The Importance of Complying with California Wage and Hour Laws
The California Supreme Court expanded the definition of “employer” to include supervisors who “exercise control over the wages, hours or working conditions” or “suffer or permit to work” their employees (Martinez v. Combs (2010) 49 Cal.4th 35). Yes, that means supervisors of companies may now be held personally liable for wage and hour claims including failure to pay overtime and not providing meal and rest breaks.
Therefore, the belief that a corporate veil may protect a corporate agent (officer, director, shareholder, etc.) from personally liability may be false. The agent cannot be held liable solely based on the fact that he is an officer, director or shareholder. However, if that agent also exercises control over the wages, hours or working conditions of the employee, then he is potentially liable for wage and hour claims. This includes the president of a company who also supervises an employee.
Also, under the theory of “joint employers,” a corporate agent may be liable for causing labor code violations. A California district court found (in Ontiveros v. Zamora (E.D. CA 2009)) that an employee had properly alleged that his employer-company’s owner personally “caused” labor code violations. This meant the owner could be subject to penalties. The court explained that the determination of a “joint employer” depends on a factual inquiry into the “totality of the working relationship of the parties.”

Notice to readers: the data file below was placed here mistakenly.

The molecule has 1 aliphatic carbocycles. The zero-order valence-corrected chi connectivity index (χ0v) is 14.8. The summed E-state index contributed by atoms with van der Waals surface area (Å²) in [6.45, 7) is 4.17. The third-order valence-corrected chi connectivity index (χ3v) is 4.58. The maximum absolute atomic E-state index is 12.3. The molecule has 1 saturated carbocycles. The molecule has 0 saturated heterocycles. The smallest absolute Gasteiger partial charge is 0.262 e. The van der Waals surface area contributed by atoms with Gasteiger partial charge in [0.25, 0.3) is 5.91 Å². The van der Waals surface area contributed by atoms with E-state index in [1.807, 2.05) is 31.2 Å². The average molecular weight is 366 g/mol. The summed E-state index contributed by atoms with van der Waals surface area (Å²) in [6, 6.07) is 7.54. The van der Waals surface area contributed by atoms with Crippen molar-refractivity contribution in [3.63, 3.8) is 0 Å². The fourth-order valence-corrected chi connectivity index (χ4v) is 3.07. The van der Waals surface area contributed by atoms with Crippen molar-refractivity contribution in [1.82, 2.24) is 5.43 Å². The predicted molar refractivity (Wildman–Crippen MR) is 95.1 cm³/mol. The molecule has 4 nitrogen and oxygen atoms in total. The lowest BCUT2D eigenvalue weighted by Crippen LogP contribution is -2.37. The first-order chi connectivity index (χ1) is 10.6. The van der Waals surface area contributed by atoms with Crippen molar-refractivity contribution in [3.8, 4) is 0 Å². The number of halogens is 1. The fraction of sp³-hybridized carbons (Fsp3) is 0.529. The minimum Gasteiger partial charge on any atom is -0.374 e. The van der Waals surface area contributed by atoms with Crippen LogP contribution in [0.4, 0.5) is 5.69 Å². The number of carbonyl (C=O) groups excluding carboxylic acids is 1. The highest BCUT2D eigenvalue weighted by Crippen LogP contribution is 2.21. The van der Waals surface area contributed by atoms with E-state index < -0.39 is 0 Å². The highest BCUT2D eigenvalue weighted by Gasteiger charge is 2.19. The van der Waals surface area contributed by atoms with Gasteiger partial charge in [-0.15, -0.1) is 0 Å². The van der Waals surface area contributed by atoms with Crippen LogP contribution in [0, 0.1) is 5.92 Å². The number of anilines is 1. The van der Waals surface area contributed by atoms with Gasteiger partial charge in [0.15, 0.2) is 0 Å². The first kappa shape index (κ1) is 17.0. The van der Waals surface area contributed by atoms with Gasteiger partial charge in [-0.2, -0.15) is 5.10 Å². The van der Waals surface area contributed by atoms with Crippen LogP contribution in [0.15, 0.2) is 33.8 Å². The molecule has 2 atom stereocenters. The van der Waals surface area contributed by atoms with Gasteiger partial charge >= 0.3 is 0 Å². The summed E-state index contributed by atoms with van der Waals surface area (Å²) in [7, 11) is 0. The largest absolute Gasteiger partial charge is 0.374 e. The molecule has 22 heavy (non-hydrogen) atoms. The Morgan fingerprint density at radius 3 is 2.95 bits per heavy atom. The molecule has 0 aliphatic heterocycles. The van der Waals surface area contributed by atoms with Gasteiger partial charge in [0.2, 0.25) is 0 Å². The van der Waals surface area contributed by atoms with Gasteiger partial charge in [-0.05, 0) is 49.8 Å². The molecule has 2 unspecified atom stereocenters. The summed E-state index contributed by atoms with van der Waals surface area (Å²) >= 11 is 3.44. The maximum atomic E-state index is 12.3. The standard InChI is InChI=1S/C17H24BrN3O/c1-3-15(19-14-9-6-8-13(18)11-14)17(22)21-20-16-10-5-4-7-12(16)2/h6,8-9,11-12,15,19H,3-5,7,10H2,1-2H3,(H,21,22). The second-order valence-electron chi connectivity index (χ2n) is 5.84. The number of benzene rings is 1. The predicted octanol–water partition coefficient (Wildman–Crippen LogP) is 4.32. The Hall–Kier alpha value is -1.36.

The increased risk of personal liability for wage and hour violations highlights the necessity of taking all preemptive steps to comply with wage and hour laws. Taking such steps may save YOU and your company substantial money in litigation costs. I can tell you that wage and hour cases are among the most expensive to litigate.
 Labor Code §558(a) provides that “Any employer or other person acting on behalf of an employer who violates, or causes to be violated, a section of this chapter or any provision regulating hours and days of work in any order of the Industrial Welfare Commission shall be subject to a civil penalty . . . in addition to an amount sufficient to recover underpaid wages.” [Emphasis added.]